Digital disruption is hitting Asia Pacific’s workplace hard, making it more difficult for employers to attract and retain the talent they need, two new surveys by Willis Towers Watson (WLTW) show.
As rapid tech growth unravels the traditional work landscape, companies are forced to adapt, but it is proving harder than they thought, according to WLTW’s 2016 Global Talent Management and Rewards Survey.
“Many of today’s most sought-after specialties, such as cloud computing and mobile app
design, did not exist a decade ago,” said Maggy Fang, the Talent and Rewards managing director for the global advisory, broking and solutions company.
“This disruption is causing a skilled worker deficit in STEM (science, technology, engineering and mathematics) fields and a surplus of low-skilled workers in others, such as administration and manufacturing.”
More than 60 percent of employers are having trouble attracting critical-skill employees (63 percent), top performers (73 percent) and high-potential employees (72 percent). Six out of 10 are finding it hard to retain their current workforces, too.
Mind the employer-employee gap
Asian employers know pay matters to employees, but are placing too much weight on their organisation’s reputation, or their mission and values, WLTW’s second survey, the Global Workforce Study found.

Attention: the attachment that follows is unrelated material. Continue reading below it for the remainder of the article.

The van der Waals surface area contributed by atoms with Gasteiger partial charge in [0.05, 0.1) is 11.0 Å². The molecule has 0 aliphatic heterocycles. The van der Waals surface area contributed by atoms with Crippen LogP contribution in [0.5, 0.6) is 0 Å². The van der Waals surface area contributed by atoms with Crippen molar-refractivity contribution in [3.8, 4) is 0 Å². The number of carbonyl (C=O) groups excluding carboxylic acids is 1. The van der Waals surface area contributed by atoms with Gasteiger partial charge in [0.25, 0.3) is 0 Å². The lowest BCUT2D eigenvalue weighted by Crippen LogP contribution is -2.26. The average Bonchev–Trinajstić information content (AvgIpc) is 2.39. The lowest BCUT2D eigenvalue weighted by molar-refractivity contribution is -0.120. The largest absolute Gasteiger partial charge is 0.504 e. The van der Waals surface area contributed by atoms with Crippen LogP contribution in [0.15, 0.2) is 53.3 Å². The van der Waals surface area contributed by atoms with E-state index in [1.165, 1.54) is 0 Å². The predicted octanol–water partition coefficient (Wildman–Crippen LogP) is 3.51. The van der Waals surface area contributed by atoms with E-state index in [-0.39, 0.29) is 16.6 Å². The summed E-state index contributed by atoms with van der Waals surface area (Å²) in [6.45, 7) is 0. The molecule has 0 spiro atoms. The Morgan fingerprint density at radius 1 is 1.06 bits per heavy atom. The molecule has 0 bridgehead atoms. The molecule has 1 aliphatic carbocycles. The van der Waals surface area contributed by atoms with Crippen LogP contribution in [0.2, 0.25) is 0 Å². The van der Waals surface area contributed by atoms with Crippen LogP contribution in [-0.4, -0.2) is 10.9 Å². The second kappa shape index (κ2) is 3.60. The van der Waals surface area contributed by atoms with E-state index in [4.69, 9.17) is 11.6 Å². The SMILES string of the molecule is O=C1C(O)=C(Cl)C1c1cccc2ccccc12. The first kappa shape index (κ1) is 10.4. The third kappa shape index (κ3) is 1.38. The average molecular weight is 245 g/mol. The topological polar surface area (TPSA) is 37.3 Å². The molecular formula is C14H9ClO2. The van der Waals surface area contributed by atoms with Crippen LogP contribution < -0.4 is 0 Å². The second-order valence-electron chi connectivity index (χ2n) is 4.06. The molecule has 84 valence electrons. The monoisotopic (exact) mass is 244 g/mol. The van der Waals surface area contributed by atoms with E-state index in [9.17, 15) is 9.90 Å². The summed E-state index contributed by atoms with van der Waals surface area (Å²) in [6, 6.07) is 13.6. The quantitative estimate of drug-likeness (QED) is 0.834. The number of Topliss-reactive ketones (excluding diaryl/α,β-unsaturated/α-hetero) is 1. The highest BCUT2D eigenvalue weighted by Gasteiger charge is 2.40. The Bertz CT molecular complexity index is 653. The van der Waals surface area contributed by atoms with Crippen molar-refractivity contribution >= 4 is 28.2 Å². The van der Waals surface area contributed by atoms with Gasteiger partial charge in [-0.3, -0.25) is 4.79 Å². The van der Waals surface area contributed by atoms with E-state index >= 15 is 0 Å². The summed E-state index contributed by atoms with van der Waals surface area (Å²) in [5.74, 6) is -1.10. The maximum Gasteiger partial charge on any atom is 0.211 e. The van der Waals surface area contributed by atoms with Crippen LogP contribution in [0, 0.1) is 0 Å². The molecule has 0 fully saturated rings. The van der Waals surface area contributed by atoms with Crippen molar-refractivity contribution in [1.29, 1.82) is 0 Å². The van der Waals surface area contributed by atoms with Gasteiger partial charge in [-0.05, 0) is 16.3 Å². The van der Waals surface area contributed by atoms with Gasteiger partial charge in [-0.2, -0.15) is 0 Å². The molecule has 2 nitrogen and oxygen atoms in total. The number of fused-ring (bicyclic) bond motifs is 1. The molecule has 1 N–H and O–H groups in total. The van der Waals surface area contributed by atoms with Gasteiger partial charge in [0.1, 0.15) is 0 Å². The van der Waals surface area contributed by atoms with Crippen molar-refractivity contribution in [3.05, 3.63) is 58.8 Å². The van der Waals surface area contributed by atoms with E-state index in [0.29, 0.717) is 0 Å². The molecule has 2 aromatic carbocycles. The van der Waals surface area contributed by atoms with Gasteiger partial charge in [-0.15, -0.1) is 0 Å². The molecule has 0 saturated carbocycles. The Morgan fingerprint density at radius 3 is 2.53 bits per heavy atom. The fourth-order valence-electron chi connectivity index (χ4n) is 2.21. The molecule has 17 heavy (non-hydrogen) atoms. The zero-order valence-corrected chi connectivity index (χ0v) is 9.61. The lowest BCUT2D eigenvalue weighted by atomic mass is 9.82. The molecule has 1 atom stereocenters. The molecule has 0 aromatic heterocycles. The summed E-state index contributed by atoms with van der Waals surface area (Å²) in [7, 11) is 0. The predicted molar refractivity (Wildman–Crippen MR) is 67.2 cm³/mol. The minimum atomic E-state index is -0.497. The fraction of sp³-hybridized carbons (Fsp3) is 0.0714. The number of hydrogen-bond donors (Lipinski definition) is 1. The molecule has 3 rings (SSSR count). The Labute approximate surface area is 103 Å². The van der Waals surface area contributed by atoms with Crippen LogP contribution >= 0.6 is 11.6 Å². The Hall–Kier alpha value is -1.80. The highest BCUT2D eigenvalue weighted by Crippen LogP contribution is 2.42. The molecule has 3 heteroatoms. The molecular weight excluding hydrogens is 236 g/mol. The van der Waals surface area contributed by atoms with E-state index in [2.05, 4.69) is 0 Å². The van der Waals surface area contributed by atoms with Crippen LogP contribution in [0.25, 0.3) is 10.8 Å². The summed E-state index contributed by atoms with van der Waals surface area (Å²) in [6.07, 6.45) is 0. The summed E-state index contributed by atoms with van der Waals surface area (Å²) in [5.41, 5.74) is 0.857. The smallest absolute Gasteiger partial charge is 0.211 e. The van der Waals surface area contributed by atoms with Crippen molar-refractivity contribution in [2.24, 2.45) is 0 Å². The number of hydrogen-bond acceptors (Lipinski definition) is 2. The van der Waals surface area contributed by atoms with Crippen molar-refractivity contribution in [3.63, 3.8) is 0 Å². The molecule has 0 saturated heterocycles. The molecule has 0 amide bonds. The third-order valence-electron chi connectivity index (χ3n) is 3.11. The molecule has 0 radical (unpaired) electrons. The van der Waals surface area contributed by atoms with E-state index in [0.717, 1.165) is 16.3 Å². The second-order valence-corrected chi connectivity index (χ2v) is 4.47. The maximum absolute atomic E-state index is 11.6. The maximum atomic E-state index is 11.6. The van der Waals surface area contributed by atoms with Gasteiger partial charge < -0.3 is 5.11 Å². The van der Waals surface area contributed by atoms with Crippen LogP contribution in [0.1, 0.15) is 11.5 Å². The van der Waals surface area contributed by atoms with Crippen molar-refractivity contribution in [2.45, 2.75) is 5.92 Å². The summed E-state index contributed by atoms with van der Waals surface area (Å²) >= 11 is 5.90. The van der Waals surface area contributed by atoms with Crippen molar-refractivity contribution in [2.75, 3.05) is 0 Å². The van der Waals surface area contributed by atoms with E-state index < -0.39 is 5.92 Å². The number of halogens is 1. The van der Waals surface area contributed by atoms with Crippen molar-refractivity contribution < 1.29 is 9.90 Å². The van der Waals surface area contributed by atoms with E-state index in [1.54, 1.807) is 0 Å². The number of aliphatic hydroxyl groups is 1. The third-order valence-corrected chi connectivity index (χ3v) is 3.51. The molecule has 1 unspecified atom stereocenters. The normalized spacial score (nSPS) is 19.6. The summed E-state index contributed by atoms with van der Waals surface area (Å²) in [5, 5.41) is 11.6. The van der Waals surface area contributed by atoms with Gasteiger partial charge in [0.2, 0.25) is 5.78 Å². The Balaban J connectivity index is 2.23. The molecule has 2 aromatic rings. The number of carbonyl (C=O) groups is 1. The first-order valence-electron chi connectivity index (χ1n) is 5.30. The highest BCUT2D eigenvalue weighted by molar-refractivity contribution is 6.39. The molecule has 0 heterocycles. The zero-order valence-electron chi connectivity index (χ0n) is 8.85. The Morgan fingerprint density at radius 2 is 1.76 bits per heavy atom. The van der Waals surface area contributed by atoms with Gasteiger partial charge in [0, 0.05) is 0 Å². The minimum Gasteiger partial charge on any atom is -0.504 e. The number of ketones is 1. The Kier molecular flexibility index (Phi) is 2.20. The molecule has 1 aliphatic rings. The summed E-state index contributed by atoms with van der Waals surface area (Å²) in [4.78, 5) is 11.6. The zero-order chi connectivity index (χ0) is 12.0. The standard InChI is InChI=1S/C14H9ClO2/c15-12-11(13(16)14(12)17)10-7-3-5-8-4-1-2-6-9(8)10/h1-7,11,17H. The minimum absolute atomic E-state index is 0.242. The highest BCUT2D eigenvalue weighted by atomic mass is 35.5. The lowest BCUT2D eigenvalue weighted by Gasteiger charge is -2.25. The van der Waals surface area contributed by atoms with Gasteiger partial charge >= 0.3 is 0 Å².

What employees are instead looking for is more tangible in nature, such as the physical work environment and healthcare benefits. When planning to stay or leave, employees ranked the physical workspace highly, but this factor tends to slip past the employers’ concerns.
“We know from our research employees are looking to work for organisations that offer fair pay, career advancement opportunities and job security.
“While Asian employers generally understand these priorities, their views diverge from those of employees in a few key areas,” said Lesley Brown of WLTW’s Regional Practice Leader for Employee Insights.
“As digitisation disrupts the workforce, it’s more crucial than ever for employers to understand the factors that successfully attract, retain and engage their top talent,” Brown said.
Out of sync
The Global Workforce Study also found only a little more than one-third (39 percent) of employees are highly engaged with their jobs. A quarter, on the other hand, is out of sync. In comparison, Aon Hewitt’s recent survey measured global employee engagement rate at 63 percent.
“In addition to attracting and retaining talented employees, employers need to focus on
engaging employees in order to achieve better business results,” Fang said.
Effective supervisors and managers can result in more driven workers, but the survey found only 65 percent of Asia Pacific employees said their immediate manager/supervisor treats them with respect. And only slightly more than half think their managers are good at developing talent or communicate goals and objectives clearly.
“Leadership, including the role played by supervisors, managers and senior executives, plays a critical role in driving engagement among employees,” Fang said.
WLTW’s 2016 Global Talent Management and Rewards Survey assesses more than 2,000 companies of various industries across the globe. The Global Workforce Study covered more than 31,000 employees picked from research panels representing full-time employees in large and midsize organisations in 29 markets globally.